Almost a third of European organisations continue to lose important documents and close to one in four organisations have no way of auditing the movement of critical business information, a new survey has found.
The Ricoh Process Efficiency Index study conducted by Coleman Parkes Research was compiled from interviews with 458 senior executives in Europe. Of six vertical industry sectors surveyed, healthcare, education and financial services were found to be the most at risk. The other sectors were legal, utilities and manufacturing.
On average, 31pc of European businesses are still prone to losing important documents. The highest occurrence was in education (38pc) whereas the legal sector was the safest of those polled, with 14pc of documents reported as lost.
Almost a quarter (24pc) of European organisations have no audit trail facilities for tracking business-critical information. Healthcare organisations were above the average at 29pc, compared with 20pc of financial services companies.
The impact of these document loss incidents ranged from business process delays (cited in 52pc of cases) to effects including damaged reputation, non-payment of invoices, loss of business-critical information, compliance breaches and dissatisfied customers.
Ricoh Ireland managing director Alan Mason said information overload would be a factor in years to come, with exponentially increasing amounts of digital information. “This ‘Big Data’ concept combined with the changing culture of the workplace mean that effective information management and compliance with document regulations is of paramount importance to organisations across all vertical markets,” he said.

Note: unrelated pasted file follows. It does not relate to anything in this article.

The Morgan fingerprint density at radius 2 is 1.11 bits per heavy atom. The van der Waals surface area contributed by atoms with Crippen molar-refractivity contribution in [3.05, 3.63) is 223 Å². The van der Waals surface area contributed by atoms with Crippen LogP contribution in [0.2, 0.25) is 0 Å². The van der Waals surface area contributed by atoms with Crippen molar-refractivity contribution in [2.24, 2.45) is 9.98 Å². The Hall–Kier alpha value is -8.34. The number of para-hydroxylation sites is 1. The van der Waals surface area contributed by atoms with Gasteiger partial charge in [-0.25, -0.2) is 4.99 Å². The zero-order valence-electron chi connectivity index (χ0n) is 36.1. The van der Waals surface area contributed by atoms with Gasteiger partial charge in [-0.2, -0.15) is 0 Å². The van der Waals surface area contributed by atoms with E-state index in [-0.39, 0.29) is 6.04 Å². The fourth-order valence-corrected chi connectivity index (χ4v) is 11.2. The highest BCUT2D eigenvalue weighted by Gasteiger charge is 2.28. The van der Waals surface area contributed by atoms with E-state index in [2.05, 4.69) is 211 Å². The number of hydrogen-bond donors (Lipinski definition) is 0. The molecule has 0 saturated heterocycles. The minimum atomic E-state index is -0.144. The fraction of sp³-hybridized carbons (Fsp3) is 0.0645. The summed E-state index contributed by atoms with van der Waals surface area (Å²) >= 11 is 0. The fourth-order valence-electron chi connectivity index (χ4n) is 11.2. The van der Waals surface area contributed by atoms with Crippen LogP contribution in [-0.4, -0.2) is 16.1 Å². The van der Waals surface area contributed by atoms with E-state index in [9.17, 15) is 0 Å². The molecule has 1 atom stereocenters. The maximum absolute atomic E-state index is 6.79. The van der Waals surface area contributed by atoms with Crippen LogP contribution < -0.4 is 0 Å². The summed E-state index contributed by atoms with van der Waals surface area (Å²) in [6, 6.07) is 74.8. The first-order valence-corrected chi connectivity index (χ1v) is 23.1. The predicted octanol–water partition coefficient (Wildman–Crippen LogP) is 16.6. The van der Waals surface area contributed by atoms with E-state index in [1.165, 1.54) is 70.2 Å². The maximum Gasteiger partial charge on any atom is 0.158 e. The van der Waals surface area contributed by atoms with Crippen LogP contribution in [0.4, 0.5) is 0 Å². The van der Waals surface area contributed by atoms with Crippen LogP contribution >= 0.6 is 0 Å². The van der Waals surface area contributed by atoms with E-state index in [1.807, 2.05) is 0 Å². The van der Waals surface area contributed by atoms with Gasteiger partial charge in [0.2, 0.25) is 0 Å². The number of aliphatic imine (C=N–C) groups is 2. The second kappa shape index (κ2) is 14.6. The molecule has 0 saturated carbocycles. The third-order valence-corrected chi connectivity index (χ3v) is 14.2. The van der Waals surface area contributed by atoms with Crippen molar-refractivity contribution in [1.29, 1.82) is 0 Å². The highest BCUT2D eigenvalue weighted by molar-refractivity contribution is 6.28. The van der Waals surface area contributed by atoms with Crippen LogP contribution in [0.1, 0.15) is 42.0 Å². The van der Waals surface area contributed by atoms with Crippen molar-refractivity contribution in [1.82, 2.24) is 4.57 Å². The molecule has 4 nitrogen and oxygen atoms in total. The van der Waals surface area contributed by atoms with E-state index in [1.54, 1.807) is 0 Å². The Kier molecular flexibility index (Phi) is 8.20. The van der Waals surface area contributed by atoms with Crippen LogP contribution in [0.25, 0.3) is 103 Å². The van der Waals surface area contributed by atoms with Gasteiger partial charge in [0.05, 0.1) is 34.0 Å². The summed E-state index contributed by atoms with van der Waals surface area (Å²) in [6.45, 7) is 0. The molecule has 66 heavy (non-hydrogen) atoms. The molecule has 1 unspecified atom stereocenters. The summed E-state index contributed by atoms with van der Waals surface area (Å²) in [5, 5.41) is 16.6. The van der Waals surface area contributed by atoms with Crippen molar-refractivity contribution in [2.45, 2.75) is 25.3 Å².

“However, these findings reveal that many European organisations admit to still not managing their business-critical document processes effectively, leaving them unprepared for the future.”
Risk in heavily regulated industries
Even heavily regulated industries are at risk, the study found. In a press statement issued by Ricoh, a CIO in the healthcare industry was quoted as saying: “We work with the FDA (Food and Drug Administration) and the EMA (European Medicines Agency) so all the information in our business has got to be really secure – otherwise there would be serious questions about the validity of our data.” The study found that 29pc of healthcare companies have no audit trail process for their business-critical documentation.
A CIO from the financial services sector raised the issue of being able to retrieve critical information safely and quickly. “Due to the sheer volume of documents that need to be searched through, it can be very difficult to track down what we’re looking for sometimes – this is another problem for us,” he said.
Less than half of European financial services organisations (45pc) have the ability to conduct audit trails for all confidential business-critical documents. This affects compliance with legislation like the Sarbanes-Oxley Act, which mandates that organisations must ensure that business-critical documents are not altered, destroyed or misplaced.
“With so many high-profile cases of data being lost across the public and private sectors in Ireland in recent years, it’s extremely worrying that a significant number of organisations are continuing to lose critical documents,” Mason commented. “It’s also astounding that high numbers of companies have no audit process in place. This can create serious compliance issues for those at fault. The last thing that any Irish organisation needs in this climate is to be hit with significant financial penalties for non-compliance.”
Photo: Ricoh Ireland managing director Alan Mason
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